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Deterministic planning in the fifth international planning competition: pddl3 and experimental evaluation of the planners

Gerevini, A.E. and Haslum, P. and Long, D. and Saetti, A. and Dimopoulos, Y. (2009) Deterministic planning in the fifth international planning competition: pddl3 and experimental evaluation of the planners. Artificial Intelligence, 173 (5-6). pp. 619-668. ISSN 0004-3702

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Abstract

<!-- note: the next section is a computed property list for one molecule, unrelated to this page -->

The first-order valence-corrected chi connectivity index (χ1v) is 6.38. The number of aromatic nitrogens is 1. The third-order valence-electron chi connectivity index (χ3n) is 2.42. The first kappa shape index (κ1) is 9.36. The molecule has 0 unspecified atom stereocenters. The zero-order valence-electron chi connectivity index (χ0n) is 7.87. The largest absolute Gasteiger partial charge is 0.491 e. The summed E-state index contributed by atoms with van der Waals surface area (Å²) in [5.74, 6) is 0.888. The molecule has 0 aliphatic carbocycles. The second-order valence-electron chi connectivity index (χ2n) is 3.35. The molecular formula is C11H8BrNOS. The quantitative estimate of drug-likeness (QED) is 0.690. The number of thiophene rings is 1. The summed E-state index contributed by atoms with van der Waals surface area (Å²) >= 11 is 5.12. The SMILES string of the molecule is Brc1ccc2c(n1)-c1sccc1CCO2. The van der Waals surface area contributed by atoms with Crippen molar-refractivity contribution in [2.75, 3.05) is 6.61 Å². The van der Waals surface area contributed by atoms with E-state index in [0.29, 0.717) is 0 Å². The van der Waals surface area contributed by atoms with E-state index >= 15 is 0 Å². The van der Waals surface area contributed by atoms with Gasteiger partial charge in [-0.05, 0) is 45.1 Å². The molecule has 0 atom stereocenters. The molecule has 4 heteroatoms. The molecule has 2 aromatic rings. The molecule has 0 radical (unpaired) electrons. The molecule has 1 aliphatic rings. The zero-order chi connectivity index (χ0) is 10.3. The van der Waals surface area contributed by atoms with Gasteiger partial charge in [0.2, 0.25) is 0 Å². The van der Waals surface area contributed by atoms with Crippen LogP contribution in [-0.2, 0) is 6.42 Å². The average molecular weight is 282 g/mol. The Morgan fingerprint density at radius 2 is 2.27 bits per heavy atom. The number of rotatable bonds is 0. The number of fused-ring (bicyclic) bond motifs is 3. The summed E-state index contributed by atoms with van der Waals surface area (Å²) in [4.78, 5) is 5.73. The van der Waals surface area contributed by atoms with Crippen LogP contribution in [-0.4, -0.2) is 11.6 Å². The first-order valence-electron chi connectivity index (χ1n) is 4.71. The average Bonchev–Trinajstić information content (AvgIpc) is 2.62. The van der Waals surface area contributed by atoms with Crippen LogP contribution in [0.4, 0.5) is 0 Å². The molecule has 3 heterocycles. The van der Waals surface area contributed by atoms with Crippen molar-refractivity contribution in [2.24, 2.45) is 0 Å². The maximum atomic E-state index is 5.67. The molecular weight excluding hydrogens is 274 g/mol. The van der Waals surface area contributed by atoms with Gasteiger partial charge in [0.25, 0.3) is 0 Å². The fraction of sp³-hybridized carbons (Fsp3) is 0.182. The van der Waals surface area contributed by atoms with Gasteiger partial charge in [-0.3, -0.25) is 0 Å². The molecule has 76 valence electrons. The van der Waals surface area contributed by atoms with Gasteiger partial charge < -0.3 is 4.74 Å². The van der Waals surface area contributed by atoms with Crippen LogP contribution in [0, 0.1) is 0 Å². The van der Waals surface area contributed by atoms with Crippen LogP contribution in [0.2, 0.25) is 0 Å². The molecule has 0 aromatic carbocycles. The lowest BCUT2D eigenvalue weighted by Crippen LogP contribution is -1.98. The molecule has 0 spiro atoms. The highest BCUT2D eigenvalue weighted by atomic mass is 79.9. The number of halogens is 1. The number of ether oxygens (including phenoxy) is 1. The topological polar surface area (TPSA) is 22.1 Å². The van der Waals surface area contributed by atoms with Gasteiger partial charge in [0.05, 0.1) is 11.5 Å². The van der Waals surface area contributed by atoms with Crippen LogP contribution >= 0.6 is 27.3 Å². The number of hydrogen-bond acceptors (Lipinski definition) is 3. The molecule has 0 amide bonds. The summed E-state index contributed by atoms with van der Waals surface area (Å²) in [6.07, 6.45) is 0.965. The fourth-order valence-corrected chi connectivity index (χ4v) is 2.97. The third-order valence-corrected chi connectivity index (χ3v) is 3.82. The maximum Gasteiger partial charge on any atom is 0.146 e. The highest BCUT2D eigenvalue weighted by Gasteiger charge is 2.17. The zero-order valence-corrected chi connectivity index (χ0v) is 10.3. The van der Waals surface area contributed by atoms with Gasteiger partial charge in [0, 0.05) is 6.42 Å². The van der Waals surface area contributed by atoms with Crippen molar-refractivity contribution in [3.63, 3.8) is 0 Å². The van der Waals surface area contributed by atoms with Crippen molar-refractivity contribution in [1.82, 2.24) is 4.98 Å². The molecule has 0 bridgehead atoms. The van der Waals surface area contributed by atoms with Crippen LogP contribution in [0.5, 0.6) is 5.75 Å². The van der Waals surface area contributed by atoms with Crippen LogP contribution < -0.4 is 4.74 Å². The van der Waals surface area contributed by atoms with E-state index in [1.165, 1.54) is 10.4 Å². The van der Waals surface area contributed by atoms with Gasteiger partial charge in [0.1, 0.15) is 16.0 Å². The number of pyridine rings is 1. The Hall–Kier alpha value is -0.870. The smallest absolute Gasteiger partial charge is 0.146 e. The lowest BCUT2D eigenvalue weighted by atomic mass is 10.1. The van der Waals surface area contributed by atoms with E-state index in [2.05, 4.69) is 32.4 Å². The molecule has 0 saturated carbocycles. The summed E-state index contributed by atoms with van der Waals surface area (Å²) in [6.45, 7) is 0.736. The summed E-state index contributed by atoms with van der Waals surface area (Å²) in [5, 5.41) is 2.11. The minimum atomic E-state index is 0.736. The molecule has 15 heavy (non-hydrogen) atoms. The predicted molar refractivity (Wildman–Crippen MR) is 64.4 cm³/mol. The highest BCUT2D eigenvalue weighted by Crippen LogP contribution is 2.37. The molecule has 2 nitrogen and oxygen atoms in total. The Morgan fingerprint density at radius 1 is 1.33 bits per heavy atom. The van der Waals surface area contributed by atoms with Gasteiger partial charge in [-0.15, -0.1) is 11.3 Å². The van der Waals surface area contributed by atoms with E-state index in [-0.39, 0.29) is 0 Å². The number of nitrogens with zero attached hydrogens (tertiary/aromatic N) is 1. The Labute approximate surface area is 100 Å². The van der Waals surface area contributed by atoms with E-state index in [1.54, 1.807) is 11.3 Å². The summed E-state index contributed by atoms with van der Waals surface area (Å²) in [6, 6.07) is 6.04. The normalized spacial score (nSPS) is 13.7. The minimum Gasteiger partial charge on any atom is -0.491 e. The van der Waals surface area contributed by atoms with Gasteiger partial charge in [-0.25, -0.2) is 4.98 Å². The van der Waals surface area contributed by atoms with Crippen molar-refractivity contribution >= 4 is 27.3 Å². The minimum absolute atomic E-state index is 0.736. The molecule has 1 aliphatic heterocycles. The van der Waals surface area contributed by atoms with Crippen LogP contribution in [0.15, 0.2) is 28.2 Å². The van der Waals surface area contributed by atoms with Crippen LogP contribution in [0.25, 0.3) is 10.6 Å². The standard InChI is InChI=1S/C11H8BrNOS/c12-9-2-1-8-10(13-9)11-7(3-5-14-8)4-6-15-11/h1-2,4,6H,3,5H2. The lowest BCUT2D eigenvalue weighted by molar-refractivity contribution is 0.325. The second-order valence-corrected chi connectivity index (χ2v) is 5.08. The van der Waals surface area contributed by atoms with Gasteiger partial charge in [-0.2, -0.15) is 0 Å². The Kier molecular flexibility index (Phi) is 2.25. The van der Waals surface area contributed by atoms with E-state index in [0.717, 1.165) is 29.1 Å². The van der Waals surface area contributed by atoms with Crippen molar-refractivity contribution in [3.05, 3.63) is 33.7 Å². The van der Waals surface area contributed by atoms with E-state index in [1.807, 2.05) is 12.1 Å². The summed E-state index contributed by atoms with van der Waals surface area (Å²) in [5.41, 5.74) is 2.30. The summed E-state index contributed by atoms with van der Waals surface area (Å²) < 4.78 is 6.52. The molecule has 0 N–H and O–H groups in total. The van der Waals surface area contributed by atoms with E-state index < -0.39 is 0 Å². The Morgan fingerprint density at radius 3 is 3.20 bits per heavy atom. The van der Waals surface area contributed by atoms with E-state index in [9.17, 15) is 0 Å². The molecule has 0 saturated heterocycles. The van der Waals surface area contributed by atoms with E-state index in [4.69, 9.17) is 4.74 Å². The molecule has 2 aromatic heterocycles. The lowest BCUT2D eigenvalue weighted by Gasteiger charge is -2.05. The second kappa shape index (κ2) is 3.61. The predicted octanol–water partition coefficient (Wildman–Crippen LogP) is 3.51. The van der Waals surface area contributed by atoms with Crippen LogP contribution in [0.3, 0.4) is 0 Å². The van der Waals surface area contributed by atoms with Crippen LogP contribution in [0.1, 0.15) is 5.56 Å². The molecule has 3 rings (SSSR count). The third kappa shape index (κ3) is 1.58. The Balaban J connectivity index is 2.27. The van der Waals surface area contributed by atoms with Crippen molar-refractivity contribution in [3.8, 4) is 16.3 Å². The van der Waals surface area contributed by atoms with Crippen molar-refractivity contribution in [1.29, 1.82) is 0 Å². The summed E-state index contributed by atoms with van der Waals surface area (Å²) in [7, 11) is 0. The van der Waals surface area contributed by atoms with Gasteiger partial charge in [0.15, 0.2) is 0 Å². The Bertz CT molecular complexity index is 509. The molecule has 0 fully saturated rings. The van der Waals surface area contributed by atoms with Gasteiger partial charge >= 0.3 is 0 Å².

The international planning competition (IPC) is an important driver for planning research. The general goals of the IPC include pushing the state of the art in planning technology by posing new scientific challenges, encouraging direct comparison of planning systems and techniques, developing and improving a common planning domain definition language, and designing new planning domains and problems for the research community. This paper focuses on the deterministic part of the fifth international planning competition (IPC5), presenting the language and benchmark domains that we developed for the competition, as well as a detailed experimental evaluation of the deterministic planners that entered IPC5, which helps to understand the state of the art in the field. We present an extension of pddl, called pddl3, allowing the user to express strong and soft constraints about the structure of the desired plans, as well as strong and soft problem goals. We discuss the expressive power of the new language focusing on the restricted version that was used in IPC5, for which we give some basic results about its compilability into pddl2. Moreover, we study the relative performance of the IPC5 planners in terms of solved problems, CPU time, and plan quality; we analyse their behaviour with respect to the winners of the previous competition; and we evaluate them in terms of their capability of dealing with soft goals and constraints, and of finding good quality plans in general. Overall, the results indicate significant progress in the field, but they also reveal that some important issues remain open and require further research, such as dealing with strong constraints and computing high quality plans in metric-time domains and domains involving soft goals or constraints.